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Home > News and Reports > Public donations to the government totals nearly £900,000
Dec 12, 2018
Public donations to the government totals nearly £900,000

So far this financial year, members of the UK public have donated nearly £900,000 to the government in an effort to boost public spending or help pay down the national debt, Treasury figures reveal.

In all, there have been 11 contributions made for a grand total of £898,539.80, which is a drop in the bucket compared to the UK’s £1.2 trillion in national debt.

Although the donations will do little to help lower the nation’s debt, it was the highest government donation figure since 2010, when the government received £1.08m in public donations.

The largest public contribution on record was made during the height of the economy in 2000-01. It came in the form of a £2m bequest to help pay off the national debt.

Supplied via a freedom of information request, the figures show that £897,000 in donations came in the form of bequests, while unclassified payments and gifts only account for £604.48 of the donation total.

Included in this year’s donation figures is a £520,000 donation made by Joan Edwards, a former nurse, to “the government of the day.” Initially, Edwards’ donation was split between the Liberal Democrats and the Conservatives to be used for party spending. However, after much scrutiny, both parties agreed to give the money to the Treasury.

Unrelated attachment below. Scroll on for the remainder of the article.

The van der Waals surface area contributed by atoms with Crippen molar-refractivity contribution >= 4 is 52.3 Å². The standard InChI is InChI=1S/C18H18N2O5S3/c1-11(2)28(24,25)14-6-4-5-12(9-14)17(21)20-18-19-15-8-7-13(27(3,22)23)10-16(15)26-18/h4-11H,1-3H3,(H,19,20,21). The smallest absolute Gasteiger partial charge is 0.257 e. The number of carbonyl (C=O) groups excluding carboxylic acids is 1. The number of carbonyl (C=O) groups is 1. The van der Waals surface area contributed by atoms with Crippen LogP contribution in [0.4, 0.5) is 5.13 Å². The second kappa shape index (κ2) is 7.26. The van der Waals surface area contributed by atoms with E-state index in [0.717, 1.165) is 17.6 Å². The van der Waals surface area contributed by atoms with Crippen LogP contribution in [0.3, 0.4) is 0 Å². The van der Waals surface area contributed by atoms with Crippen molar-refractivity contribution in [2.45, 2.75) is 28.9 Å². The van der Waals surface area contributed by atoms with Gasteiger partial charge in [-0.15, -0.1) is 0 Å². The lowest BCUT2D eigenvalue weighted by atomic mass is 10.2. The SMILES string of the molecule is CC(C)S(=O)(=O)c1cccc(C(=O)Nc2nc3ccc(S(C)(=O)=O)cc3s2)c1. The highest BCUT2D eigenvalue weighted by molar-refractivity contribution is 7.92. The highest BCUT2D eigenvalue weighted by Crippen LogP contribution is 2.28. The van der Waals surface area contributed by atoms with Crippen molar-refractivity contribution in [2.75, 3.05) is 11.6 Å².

David Cameron originally said the donation money would go towards paying down the national debt, but the £420,576 initially received by the Tories has been the only money spent on that cause. The £99,423 received by the Lib Dems, on the other hand, went towards general spending.

According to a Lib Dem spokeswoman, Edwards did not make any specification as to how the money was to be used, so the party made the decision to use it for general government spending.

“It makes no difference whether it’s used for paying off the debt or for spending because the government spends and borrows all the time” said Jonathan Portes, the director of the National Institute of Economic and Social Research.

He continued, “This is a fairly minority pursuit and that’s not surprising. People have already paid taxes on the money and most people think they can do a better job of allocating it themselves.”

Recently, a spokesperson for Trussell Trust, which establishes and supports food banks throughout Britain, stated that Edwards’ £520,000 donation could have paid for 370,000 meals for struggling Britons.

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